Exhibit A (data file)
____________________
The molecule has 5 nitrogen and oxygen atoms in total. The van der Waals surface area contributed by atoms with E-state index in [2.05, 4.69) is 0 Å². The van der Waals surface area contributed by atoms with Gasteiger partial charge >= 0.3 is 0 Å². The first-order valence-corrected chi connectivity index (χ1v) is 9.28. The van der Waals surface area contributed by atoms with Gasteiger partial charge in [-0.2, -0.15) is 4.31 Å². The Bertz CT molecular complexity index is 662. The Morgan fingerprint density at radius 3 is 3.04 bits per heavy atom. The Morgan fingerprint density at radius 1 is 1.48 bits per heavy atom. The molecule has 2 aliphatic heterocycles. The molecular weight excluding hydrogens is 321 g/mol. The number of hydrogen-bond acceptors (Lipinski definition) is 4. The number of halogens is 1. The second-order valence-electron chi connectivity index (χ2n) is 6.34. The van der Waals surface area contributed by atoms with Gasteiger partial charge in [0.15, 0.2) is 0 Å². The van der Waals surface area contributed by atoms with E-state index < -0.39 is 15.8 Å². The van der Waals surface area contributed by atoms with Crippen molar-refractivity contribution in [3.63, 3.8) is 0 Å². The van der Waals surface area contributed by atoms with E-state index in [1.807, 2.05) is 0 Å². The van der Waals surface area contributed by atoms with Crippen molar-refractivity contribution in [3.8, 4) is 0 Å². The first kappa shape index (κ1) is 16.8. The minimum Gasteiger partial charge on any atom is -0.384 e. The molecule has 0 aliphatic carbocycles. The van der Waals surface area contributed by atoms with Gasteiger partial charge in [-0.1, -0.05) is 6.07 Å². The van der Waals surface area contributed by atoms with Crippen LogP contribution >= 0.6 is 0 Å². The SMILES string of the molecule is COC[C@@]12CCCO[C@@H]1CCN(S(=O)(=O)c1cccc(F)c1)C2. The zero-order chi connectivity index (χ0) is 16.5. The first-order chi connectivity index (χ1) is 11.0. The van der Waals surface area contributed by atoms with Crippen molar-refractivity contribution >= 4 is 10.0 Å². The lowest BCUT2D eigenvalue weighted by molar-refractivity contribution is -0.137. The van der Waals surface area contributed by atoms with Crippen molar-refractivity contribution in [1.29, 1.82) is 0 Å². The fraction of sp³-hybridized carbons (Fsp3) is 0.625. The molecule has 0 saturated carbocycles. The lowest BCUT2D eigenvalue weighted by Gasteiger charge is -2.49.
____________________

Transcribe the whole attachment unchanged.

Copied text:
The molecule has 5 nitrogen and oxygen atoms in total. The van der Waals surface area contributed by atoms with E-state index in [2.05, 4.69) is 0 Å². The van der Waals surface area contributed by atoms with Gasteiger partial charge >= 0.3 is 0 Å². The first-order valence-corrected chi connectivity index (χ1v) is 9.28. The van der Waals surface area contributed by atoms with Gasteiger partial charge in [-0.2, -0.15) is 4.31 Å². The Bertz CT molecular complexity index is 662. The Morgan fingerprint density at radius 3 is 3.04 bits per heavy atom. The Morgan fingerprint density at radius 1 is 1.48 bits per heavy atom. The molecule has 2 aliphatic heterocycles. The molecular weight excluding hydrogens is 321 g/mol. The number of hydrogen-bond acceptors (Lipinski definition) is 4. The number of halogens is 1. The second-order valence-electron chi connectivity index (χ2n) is 6.34. The van der Waals surface area contributed by atoms with Gasteiger partial charge in [0.15, 0.2) is 0 Å². The van der Waals surface area contributed by atoms with E-state index < -0.39 is 15.8 Å². The van der Waals surface area contributed by atoms with Crippen molar-refractivity contribution in [3.63, 3.8) is 0 Å². The van der Waals surface area contributed by atoms with E-state index in [1.807, 2.05) is 0 Å². The van der Waals surface area contributed by atoms with Crippen molar-refractivity contribution in [3.8, 4) is 0 Å². The first kappa shape index (κ1) is 16.8. The minimum Gasteiger partial charge on any atom is -0.384 e. The molecule has 0 aliphatic carbocycles. The van der Waals surface area contributed by atoms with Gasteiger partial charge in [-0.1, -0.05) is 6.07 Å². The van der Waals surface area contributed by atoms with Crippen LogP contribution >= 0.6 is 0 Å². The SMILES string of the molecule is COC[C@@]12CCCO[C@@H]1CCN(S(=O)(=O)c1cccc(F)c1)C2. The zero-order chi connectivity index (χ0) is 16.5. The first-order chi connectivity index (χ1) is 11.0. The van der Waals surface area contributed by atoms with Crippen molar-refractivity contribution >= 4 is 10.0 Å². The lowest BCUT2D eigenvalue weighted by molar-refractivity contribution is -0.137. The van der Waals surface area contributed by atoms with Crippen molar-refractivity contribution in [1.29, 1.82) is 0 Å². The fraction of sp³-hybridized carbons (Fsp3) is 0.625. The molecule has 0 saturated carbocycles. The lowest BCUT2D eigenvalue weighted by Gasteiger charge is -2.49.